Associated Press President Donald Trump shakes hands with Japanese Prime Minister Shinzo Abe on Thursday in the Oval Office. Abe urged Trump to get North Korean leader Kim Jong Un to release Japanese abductees.
Friday, June 08, 2018 1:00 am
Trump readies for Kim talks
Says attitude will be more crucial than preparation
Giulani: Daniels has no reputation
LOS ANGELES – President Donald Trump's attorney, Rudy Giuliani, said Stormy Daniels' claim she had sex with Trump in 2006 isn't credible because she's a porn actress with “no reputation.”
“I'm sorry I don't respect a porn star the way I respect a career woman or a woman of substance or a woman who isn't going to sell her body for sexual exploitation,” Giuliani said at a conference in Tel Aviv.
Daniels' work as an adult film actress “entitles you to no degree of giving your credibility any weight,” he said. He said people could “just look” at Daniels to know she wasn't believable.
Daniels has said she had sex with a married Trump in 2006. She is fighting to invalidate a nondisclosure agreement she signed days before the 2016 election. Trump has denied Daniels' allegations that they had sex just months after his wife, Melania Trump, gave birth to their son.
WASHINGTON – Heading into his North Korea summit with characteristic bravado, President Donald Trump said Thursday that “attitude” is more important than preparation as he looks to negotiate an accord with Kim Jong Un to denuclearize the Korean Peninsula.
Preparing to depart Washington for next week's meeting, Trump dangled before Kim visions of normalized relations with the United States, economic investment and even a White House visit. Characterizing the upcoming talks with the third-generation autocrat as a “friendly negotiation,” Trump said, “I really believe that Kim Jong Un wants to do something.”
Trump's comments came as he looked to reassure allies that he won't give away the store in pursuit of a legacy-defining deal with Kim, who has long sought to cast off his pariah status on the international stage. The North has faced crippling diplomatic and economic sanctions as it has advanced development of its nuclear and ballistic missile programs.
“I don't think I have to prepare very much,” Trump said. “It's about attitude. It's about willingness to get things done.”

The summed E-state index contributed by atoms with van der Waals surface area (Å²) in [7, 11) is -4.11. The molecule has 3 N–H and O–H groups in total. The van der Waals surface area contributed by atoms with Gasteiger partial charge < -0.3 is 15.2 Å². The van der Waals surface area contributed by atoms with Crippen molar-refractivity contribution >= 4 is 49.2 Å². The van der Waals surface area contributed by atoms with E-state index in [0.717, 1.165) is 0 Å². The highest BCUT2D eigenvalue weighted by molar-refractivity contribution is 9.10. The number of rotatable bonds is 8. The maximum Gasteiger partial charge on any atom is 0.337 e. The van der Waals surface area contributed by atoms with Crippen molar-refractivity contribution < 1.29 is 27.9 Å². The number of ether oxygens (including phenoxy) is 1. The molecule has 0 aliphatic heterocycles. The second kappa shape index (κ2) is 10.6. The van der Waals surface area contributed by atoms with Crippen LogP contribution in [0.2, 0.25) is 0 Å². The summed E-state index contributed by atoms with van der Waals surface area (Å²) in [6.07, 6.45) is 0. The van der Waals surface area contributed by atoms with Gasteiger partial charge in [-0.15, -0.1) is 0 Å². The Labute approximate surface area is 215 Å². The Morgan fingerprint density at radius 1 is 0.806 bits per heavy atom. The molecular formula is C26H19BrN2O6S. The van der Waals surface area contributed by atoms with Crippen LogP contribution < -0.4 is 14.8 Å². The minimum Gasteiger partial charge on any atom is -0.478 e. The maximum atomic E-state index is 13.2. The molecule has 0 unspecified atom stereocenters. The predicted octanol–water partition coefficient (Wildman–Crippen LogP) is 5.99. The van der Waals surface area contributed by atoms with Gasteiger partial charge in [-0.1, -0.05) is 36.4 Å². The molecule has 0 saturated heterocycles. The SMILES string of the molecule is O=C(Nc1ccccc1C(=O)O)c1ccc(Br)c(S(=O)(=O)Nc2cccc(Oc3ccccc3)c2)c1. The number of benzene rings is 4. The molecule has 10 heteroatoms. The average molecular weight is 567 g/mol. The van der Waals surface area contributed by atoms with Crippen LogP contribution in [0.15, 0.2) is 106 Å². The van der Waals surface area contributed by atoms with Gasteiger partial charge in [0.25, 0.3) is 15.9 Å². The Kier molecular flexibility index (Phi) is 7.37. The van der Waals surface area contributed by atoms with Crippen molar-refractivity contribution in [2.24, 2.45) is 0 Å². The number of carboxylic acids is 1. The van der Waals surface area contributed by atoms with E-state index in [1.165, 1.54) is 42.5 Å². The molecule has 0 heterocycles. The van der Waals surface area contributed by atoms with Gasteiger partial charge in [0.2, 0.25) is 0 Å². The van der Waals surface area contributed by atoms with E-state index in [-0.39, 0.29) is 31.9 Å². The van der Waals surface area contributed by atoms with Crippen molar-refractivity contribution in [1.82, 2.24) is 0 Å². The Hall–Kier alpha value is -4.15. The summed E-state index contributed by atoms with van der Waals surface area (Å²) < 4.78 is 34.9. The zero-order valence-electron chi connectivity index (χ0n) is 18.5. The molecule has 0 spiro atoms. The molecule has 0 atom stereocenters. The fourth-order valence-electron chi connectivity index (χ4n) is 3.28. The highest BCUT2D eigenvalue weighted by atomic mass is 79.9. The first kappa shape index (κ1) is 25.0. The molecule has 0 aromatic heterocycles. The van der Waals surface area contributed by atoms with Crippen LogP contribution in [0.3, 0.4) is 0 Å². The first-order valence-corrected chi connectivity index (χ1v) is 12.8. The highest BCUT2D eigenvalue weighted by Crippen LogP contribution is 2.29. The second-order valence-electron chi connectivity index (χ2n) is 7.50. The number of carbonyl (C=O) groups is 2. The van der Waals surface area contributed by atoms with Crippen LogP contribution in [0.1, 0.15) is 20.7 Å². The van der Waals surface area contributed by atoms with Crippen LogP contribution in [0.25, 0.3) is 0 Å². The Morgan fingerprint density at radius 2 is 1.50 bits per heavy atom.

Administration officials indicated that Trump actually was putting in preparation time. National Security Council spokesman Garrett Marquis noted the president met with Secretary of State Mike Pompeo and National Security adviser John Bolton on Thursday afternoon “to continue their strategic discussions” ahead of the summit.
Trump spent Thursday morning firing off a dozen unrelated tweets – on the Russia investigation and other subjects – before meeting with Japanese Prime Minister Shinzo Abe to talk about summit preparations and strategy.
Declaring the summit to be “much more than a photo-op,” he predicted “a terrific success or a modified success” when he meets with Kim on Tuesday in Singapore. He said the talks would start a process to bring about a resolution to the nuclear issue.
“I think it's not a one-meeting deal,” he said. Asked how many days he's willing to stay to talk with Kim, Trump said, “One, two, three, depending on what happens.”
Still, he predicted he'll know very quickly whether Kim is serious about dealing with U.S. demands.
“They have to denuke,” Trump said. “If they don't denuclearize, that will not be acceptable. And we cannot take sanctions off.”
Trump, who coined the term “maximum pressure” to describe U.S. sanctions against the North, said they would be an indicator for the success or failure of the talks.
“We don't use the term anymore because we're going into a friendly negotiation,” Trump said. “Perhaps after that negotiation, I will be using it again. You'll know how well we do in the negotiation. If you hear me saying, 'We're going to use maximum pressure,' you'll know the negotiation did not do well, frankly.”
At another point, he said it was “absolutely” possible he and Kim could sign a declaration to end the Korean War. The 1950-53 conflict ended with an armistice but not a formal peace treaty.
Abe, for his part, pushed Trump to raise with Kim the issue of Japanese abductees held in North Korea. The Japanese leader wanted to make sure that Trump's efforts to negotiate an agreement don't harm Japan's interests. Trump said Abe talked about the abductees “long and hard and passionately, and I will follow his wishes and we will be discussing that with North Korea absolutely.”
Christopher Hill, the lead U.S. negotiator with North Korea during the George W. Bush administration, said a summit with the North had long been available to U.S. leaders.
“The fact was, no U.S. president wanted to do this, and for good reason,” he said. “It's a big coup for (the North Koreans), so the question is whether we can make them pay for it.”